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Seen here is the end result of the process that occurs every time the moon Prometheus closely approaches Saturn's F ring. The moon cuts a dark channel in the ring's inner edge that then shears out over successive orbits, giving the ring the unique appearance seen here.
Of particular interest in this view is the faint fan of small-scale gores seen at the ring's ansa. These features are left of center in the frame, immediately to the left of a bright clump there. The small gores are formed in the same manner as the larger ones created by Prometheus: a small moonlet orbiting in the F ring forms gores because of its eccentric orbit relative to the overall F ring.
This process is described in detail, along with a movie of Prometheus creating one of the streamer/channel features, in PIA08397.
The view is toward the sunlit side of the rings from about 3 degrees below the ringplane.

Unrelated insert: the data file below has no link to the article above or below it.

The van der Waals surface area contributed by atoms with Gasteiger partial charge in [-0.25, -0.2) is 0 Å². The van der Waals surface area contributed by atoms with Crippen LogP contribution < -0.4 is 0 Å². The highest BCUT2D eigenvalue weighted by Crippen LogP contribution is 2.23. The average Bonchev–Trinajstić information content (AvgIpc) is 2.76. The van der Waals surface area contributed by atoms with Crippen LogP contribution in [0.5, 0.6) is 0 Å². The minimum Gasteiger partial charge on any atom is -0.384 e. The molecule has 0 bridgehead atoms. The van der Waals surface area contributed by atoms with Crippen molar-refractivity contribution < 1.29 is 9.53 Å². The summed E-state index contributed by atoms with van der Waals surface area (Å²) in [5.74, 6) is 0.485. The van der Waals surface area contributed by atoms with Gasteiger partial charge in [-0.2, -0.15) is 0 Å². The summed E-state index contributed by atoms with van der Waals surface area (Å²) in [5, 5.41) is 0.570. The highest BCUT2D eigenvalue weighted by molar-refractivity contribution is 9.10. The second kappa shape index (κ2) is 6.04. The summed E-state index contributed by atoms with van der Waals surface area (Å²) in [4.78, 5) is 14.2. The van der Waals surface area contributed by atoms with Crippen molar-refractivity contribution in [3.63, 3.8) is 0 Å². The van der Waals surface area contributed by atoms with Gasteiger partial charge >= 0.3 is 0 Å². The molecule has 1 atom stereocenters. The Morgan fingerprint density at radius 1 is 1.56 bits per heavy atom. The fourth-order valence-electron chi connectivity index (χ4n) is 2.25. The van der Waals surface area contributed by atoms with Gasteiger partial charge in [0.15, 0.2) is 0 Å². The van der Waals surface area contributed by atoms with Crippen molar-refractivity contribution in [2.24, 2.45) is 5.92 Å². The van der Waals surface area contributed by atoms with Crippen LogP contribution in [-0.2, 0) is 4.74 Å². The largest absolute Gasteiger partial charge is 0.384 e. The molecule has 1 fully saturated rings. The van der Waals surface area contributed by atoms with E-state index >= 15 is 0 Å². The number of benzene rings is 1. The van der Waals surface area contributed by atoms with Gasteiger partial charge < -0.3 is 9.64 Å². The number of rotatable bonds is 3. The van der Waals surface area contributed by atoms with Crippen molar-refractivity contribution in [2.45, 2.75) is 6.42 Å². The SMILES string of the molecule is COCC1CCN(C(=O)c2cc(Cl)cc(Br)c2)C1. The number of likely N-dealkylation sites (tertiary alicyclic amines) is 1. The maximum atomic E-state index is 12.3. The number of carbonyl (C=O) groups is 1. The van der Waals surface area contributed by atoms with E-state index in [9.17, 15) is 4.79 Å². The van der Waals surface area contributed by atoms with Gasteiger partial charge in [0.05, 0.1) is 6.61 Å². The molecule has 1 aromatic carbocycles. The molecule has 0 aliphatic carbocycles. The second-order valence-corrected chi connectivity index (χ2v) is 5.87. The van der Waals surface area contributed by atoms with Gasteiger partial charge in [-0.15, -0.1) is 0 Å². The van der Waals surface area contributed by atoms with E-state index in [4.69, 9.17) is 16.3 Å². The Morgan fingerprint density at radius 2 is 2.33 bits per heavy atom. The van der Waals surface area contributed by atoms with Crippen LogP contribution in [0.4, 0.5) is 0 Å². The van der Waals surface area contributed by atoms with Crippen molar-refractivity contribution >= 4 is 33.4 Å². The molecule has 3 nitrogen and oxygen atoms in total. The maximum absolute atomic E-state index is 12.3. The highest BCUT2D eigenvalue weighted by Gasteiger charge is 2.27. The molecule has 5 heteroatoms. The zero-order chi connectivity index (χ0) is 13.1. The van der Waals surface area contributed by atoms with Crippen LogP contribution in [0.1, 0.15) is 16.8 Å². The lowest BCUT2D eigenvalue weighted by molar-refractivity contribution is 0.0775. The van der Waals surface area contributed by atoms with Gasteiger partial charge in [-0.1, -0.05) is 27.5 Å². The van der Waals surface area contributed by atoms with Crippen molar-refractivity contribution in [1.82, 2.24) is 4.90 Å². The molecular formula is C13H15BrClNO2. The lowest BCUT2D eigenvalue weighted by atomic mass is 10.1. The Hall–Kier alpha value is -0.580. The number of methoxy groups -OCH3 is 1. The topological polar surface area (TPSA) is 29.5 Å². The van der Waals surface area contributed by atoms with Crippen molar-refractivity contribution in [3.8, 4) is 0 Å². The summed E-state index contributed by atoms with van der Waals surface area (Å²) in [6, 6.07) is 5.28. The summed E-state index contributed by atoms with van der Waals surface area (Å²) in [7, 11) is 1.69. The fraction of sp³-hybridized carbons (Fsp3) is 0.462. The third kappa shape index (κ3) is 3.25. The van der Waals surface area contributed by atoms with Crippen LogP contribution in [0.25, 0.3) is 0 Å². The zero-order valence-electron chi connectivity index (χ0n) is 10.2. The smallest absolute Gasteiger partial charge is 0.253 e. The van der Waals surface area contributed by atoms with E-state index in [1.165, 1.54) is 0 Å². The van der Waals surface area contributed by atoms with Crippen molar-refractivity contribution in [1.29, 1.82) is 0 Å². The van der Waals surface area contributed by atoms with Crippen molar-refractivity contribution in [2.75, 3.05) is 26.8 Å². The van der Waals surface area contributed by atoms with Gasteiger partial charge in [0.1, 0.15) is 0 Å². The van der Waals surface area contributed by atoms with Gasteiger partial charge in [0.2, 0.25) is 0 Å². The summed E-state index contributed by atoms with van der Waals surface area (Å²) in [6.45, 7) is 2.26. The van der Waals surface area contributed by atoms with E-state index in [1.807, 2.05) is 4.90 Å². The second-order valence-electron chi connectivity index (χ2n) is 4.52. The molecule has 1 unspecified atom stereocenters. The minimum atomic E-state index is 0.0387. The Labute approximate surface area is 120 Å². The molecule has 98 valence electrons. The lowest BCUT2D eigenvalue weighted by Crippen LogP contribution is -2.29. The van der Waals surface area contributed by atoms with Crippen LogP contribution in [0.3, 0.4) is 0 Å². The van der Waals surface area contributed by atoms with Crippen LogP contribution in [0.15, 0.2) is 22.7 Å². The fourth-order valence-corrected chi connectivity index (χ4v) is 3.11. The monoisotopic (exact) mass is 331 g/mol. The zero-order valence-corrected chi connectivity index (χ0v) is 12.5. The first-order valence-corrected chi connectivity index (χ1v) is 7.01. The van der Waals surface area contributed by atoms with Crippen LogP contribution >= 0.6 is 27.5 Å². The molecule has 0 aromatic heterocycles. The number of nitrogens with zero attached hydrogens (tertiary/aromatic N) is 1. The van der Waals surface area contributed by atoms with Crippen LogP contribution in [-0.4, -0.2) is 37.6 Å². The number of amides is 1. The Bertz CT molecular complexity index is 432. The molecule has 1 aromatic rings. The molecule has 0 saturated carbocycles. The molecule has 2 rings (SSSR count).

The image was taken in visible light with the Cassini spacecraft narrow-angle camera on Oct. 25, 2007. The view was acquired at a distance of approximately 624,000 kilometers (388,000 miles) from Saturn and at a Sun-ring-spacecraft, or phase, angle of 23 degrees. Image scale is 3 kilometers (2 miles) per pixel.
The Cassini-Huygens mission is a cooperative project of NASA, the European Space Agency and the Italian Space Agency. The Jet Propulsion Laboratory, a division of the California Institute of Technology in Pasadena, manages the Cassini-Huygens mission for NASA's Science Mission Directorate, Washington, D.C. The imaging team consists of scientists from the US, England, France, and Germany. The imaging operations center and team lead (Dr. C. Porco) are based at the Space Science Institute in Boulder, Colo.